...THERE'S ALWAYS HOPE... (I HOPE...) THERE'S ALWAYS HOPE... (I HOPE...) THERE'S ALWAYS HOPE... (I HOPE...) THERE'S ALWAYS HOPE...

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A Journal of Sorts
. o O ( of course I should be sleeping ) O o .



THE NEW MILLENIUM CHECK UP




. o O ( modern medicine is amazing ) O o .

. o O ( and that's not always a good thing ) O o .




DISCAIMER: if you have a queasy stomach you might not want to read this entry, even though I was quite conservative in my descriptions and expressions about the experience...







ok, the final test result is next week, but it is not as consequential for getting out on the road (running) as the next to last result that I was supposed to get today... you go to a cardiologist for a cardio-stress test and an echo cardiogram cuz it's a wise thing to do when you've vegetated for a few years and consumed a spicy high fat only semi-balanced diet while not exercising at all (and the last year and a half sitting at a desk and calling that work) and you want to get back out on the road and train for a marathon again... so you get your doctor to give you a cardiology consultation and you see the cargiologist and set up the stress test stuff and go do everything you are told to do and come the day the appointment to discuss the results come in, the doctor says he didn't get the results yet... so why did your receptionist call to confirm the appointment yesterday?...

so the cardioidiot says he didn't see anything wrong on the day of the stress test (he was in the room 3 minutes and gone before the results were printed and never came down during the echo cardiogram)... I have no confidence in him since he's given me about 5 minutes of his time in three visits, one of those visits being a full day stress test at the hospital.. so the reassurance I sought that all is working well in the heart and blood tubes did not come and so I waited these two months to start running for minimal input and so the stress of the thought that any extra step or pushing of my body might be my last breath is only slightly relieved and only because I've worked hospitals long enough to have some idea of how to read my own tests results...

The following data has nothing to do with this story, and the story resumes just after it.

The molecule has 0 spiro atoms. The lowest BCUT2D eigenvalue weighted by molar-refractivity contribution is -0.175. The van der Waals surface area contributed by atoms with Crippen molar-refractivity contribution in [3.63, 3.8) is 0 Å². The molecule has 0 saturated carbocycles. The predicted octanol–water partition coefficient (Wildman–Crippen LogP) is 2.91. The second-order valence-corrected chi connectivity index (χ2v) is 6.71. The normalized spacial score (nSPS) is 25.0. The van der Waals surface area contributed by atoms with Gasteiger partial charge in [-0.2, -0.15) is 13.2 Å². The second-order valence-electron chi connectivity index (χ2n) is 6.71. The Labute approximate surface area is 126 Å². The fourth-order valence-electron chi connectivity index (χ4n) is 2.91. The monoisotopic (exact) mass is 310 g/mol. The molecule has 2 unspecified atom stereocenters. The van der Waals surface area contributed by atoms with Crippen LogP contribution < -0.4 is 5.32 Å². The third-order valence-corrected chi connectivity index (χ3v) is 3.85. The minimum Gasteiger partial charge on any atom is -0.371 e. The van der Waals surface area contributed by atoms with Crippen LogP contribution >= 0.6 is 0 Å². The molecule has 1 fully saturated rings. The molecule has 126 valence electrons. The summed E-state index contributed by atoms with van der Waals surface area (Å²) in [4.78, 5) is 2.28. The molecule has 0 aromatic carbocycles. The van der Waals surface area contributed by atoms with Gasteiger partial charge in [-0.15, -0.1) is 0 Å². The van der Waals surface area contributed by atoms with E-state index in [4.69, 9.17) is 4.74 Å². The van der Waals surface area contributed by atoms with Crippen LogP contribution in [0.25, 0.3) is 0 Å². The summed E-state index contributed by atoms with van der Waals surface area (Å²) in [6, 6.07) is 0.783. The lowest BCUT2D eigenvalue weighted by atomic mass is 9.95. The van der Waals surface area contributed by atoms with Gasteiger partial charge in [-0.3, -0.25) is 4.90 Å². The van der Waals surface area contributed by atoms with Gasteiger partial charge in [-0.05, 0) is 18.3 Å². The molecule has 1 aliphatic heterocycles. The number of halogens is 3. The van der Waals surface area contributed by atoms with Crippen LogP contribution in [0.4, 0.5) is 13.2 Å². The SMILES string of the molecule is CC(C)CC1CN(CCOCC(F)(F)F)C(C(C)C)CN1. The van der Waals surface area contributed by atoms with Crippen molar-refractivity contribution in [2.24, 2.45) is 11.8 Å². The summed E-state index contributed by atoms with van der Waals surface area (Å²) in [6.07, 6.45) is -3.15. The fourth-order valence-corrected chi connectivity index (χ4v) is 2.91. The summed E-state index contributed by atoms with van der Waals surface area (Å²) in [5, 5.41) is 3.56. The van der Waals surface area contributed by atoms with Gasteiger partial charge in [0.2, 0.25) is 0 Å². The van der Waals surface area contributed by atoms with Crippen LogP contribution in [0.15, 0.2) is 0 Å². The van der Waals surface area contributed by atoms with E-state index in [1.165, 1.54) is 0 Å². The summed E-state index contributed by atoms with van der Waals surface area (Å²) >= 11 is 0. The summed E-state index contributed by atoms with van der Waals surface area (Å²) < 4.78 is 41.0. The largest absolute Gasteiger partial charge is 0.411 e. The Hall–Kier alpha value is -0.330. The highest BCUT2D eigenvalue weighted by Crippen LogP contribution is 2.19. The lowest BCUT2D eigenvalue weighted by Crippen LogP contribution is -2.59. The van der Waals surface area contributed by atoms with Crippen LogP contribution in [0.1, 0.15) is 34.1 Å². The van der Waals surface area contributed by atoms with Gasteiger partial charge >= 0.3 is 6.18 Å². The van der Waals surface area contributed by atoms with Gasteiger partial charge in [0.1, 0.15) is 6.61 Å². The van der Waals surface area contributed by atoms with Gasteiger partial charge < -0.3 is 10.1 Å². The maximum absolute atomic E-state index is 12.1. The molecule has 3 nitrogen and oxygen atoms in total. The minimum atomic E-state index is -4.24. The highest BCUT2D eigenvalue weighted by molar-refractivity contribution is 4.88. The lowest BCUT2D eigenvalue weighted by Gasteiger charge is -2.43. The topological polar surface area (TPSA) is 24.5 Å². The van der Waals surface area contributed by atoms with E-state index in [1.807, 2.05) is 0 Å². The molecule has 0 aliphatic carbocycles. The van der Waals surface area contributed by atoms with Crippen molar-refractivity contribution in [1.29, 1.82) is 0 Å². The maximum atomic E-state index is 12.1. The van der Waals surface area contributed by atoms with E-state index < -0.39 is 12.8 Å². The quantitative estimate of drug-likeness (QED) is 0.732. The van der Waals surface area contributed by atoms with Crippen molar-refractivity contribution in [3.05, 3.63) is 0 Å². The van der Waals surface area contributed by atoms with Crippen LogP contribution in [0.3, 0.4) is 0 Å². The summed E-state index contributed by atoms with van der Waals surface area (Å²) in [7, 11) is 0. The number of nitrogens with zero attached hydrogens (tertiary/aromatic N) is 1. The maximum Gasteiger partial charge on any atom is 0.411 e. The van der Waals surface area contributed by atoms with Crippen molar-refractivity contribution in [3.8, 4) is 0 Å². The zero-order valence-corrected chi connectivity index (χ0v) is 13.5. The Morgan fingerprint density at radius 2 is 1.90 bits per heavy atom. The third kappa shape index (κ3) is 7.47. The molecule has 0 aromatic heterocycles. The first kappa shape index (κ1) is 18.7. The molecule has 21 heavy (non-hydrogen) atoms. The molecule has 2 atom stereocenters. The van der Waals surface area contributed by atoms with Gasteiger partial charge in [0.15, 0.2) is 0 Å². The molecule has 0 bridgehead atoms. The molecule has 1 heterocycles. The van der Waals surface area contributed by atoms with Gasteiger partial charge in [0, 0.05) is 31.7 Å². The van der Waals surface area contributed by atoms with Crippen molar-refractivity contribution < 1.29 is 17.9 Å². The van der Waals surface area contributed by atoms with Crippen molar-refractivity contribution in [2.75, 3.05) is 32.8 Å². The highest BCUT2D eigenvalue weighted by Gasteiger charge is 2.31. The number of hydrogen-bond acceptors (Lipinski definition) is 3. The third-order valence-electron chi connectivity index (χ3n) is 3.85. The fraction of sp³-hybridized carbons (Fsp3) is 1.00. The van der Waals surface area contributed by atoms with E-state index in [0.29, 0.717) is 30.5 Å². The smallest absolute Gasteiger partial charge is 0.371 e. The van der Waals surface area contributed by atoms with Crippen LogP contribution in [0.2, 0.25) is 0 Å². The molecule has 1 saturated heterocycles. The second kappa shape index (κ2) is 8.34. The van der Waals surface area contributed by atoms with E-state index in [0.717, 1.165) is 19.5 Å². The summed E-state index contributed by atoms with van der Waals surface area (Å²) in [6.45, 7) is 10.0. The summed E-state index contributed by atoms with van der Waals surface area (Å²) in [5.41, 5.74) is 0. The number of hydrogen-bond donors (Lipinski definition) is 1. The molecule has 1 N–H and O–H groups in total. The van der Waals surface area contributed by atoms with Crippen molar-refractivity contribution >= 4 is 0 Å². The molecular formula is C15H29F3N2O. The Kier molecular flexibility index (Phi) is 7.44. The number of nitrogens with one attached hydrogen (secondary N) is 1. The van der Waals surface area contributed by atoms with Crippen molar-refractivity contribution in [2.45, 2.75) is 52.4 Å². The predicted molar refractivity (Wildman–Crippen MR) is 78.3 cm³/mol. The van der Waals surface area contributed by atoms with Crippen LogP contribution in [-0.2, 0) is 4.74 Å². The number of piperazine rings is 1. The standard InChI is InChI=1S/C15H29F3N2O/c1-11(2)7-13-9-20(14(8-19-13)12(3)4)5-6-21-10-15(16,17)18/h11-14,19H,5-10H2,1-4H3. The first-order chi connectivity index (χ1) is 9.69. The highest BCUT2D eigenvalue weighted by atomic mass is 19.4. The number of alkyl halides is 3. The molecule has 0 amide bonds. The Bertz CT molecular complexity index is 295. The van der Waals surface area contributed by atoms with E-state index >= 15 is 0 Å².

another disheartening experience the day of the stress test was that they fed me... cheeseburger... American medicine... first cheeseburger I've had in years... no wonder this country, for all it's money and modern advances far beyond any other country, is not the healthiest country... it's a very deep sickness...

so I held out hope that it was going to at least be a meaningful visit for the final results and today, I am further disillusioned with American medicine... so I went out to run, finally, anyway...

meanwhile, yesterday was the colonoscopy and let me tell you, if you hadn't had that experience you have not lived... it's a three day event... two days before you've got to stop eating solids and the day before you drink this amazingly bad tasting stuff called Fleet Phospho-Soda and suddenly, everything you've ever eaten in your entire lifetime, and probably prior lifetimes as well, looks for an exit from your body so fast that the porcelean throne (toilet) becomes your best friend... actually, your only friend cuz nobody in their right mind would want to come near you except maybe to shout out from behind a few closed doors, "did something die in there?"...